Welcome to the Riptide Publishing/Aleksandr Voinov/L. A. Witt blog tour for the newest Market Garden story, If It Drives!
Every comment on this blog tour enters you in a drawing for a choice of two eBooks off our backlists (excluding If It Drives) and a $10 Riptide Publishing store credit. Entries close at midnight, Eastern time, on April 7th, and winners will be announced on April 9th. Contest is NOT restricted to U.S. entries.
Fiction Vixen is not choosing or announcing the winner.
A Writer as Protagonist
Callum, the main character/romantic lead in If It Drives is actually my first-ever writer main character. If’ written soldiers, inquisitors, bankers, boxers, knights, pimps, special agents, shamans, and about a dozen other “jobs” (though most seem to be war-like and somewhere on the “mess your stuff up” spectrum of human professions). So, it’s quite funny I could get into the head of a professional Dom or a heavyweight boxer, or a Mafioso, but never got into writing about artists, even though I arguably spend most of my waking hours being a writer.
I guess part of me—me the reader—is tired of protagonists who are clearly heavily inspired by the person who wrote them. I did grow up on a steady diet of books by a rockstar horror writer from Maine, after all, who writes a lot about writers living/working in Maine. (Much love to Stephen King.)
But personally, I never found a writer’s life too interesting. We’re often people with bad backs and cramped shoulders who eat in front of our computers and talk to people all day who don’t exist. Inner conflict is often based on “Should I have a nap or finish the chapter?”, “Will my spouse be upset if I call in pizza again?”, and “How old are my kids now?” Riveting stuff for a romance.
But thinking about Callum, I wondered what his “real job” was. I got the strong idea that he wasn’t a full-blooded driver—driving a car was something he liked, but also something he did to earn a living, rather than make a career out of. And there’s another thing about London: every waiter, bookshop person, every barista and shop assistant is an actor, a singer, a painter, design student, or a writer biding their time. Hell, for most of my career, I was a writer making a living as an editor—I know that double life well.
So yep, he was an artist, and a young one. In his mid-twenties, spinning his wheels (literally) while trying to make that art thing work. I think the biggest boon for a writer is natural perceptiveness—the ability to read people and put clues together. That would serve him well with James, who Does Not Talk about his emotions. Cal has to do almost all the thinking and interpreting, so perceptiveness was his biggest strength and absolutely crucial.
All the small details are inspired either by my quirks or the quirks of writer/artist friends. For example, as young writers, we’re still working out what our natural genre(s) are—like I started in fantasy and horror and eventually made my way across more and more genres. Cal is writing literary fiction, but for whatever reason got stuck on his “serious” novel, struggling with it throughout the novel, but at the same time easily writes thousands of words on his space opera, which he’s dismissing as his “unstucking” project:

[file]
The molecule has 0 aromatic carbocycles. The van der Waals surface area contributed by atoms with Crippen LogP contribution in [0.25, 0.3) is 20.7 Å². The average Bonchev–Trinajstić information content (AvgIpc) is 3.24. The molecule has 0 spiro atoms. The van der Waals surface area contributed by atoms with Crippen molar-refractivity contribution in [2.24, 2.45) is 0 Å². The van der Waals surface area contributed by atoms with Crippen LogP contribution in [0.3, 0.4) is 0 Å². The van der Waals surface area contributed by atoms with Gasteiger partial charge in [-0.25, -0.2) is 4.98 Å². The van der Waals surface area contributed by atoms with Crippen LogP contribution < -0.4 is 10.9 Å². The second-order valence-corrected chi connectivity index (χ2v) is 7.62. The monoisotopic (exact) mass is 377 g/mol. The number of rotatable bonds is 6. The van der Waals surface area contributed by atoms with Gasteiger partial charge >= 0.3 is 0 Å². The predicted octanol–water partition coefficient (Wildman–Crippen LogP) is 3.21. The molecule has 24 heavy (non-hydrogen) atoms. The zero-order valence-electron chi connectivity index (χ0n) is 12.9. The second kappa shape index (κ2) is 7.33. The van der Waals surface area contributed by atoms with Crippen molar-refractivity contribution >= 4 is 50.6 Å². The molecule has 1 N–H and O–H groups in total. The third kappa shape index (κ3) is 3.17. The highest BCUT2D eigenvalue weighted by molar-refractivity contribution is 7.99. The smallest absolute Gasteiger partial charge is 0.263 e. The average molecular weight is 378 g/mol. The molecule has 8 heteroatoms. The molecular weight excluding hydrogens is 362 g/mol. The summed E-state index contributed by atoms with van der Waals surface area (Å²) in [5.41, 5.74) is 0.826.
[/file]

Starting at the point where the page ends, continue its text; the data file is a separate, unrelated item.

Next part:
Funny how the serious book had twenty-six thousand words, and the space opera was closing in on one hundred twenty thousand, though he’d started on that one much later.
He did an easy three thousand words of battle scenes and then shut down his computer for the night.
He’s young enough that he misses the biggest clue of all—if it’s “easy”, it’s his natural turf. He’s a sci-fi writer waiting to happen. But for all his self-awareness, there are things he’s missing and still working out, which I personally find terribly endearing.
Aleksandr has been published for twenty years, both in print and ebook. He has ten years’ experience as a writing coach, book doctor, and writing teacher, and until recently worked as an editor in financial services.
After co-authoring the M/M military cult classic Special Forces, Aleksandr embarked on a quest to write gritty, edgy, sometimes literary M/M and gay fiction (much of which is romance/erotica)—the only way he can use his American Literature degree these days.
He’s been published with Heyne/Random House, Carina Press, Samhain Publishing, and others, and is an EPIC Awards winner and a Lambda Awards finalist.
Connect with Aleks:
L.A. Witt is an abnormal M/M romance writer currently living in the glamorous and ultra-futuristic metropolis of Omaha, Nebraska, with her husband, two cats, and a disembodied penguin brain that communicates with her telepathically. In addition to writing smut and disturbing the locals, L.A. is said to be working with the US government to perfect a genetic modification that will allow humans to survive indefinitely on Corn Pops and beef jerky. This is all a cover, though, as her primary leisure activity is hunting down her arch nemesis, erotica author Lauren Gallagher, who is also said to be lurking somewhere in Omaha.
If it flies, drives, or fornicates, it’s cheaper to rent it.
After driving James Harcourt, his wealthy banker boss, around for a year and a half, Cal isn’t surprised by much anymore. Not even James’s regular trips to Market Garden, London’s most elite gay brothel.
But when James leaves the Garden alone one night and turns to Cal instead, Cal’s floored. After crushing on his boss for ages, it’s his wet dream come true . . . until the awkward morning after. Cal still has a job to do, but he wants to offer more. Yet James doesn’t take him up on it; he keeps Cal at arm’s length and continues his chauffeured jaunts to Market Garden.
As Cal learns what James needs from the rentboys, he tries to fill that need himself. But there’s more to James’s penchant for rentboys than Cal realises, and it may be one role that Cal can’t fill without overstepping his duty.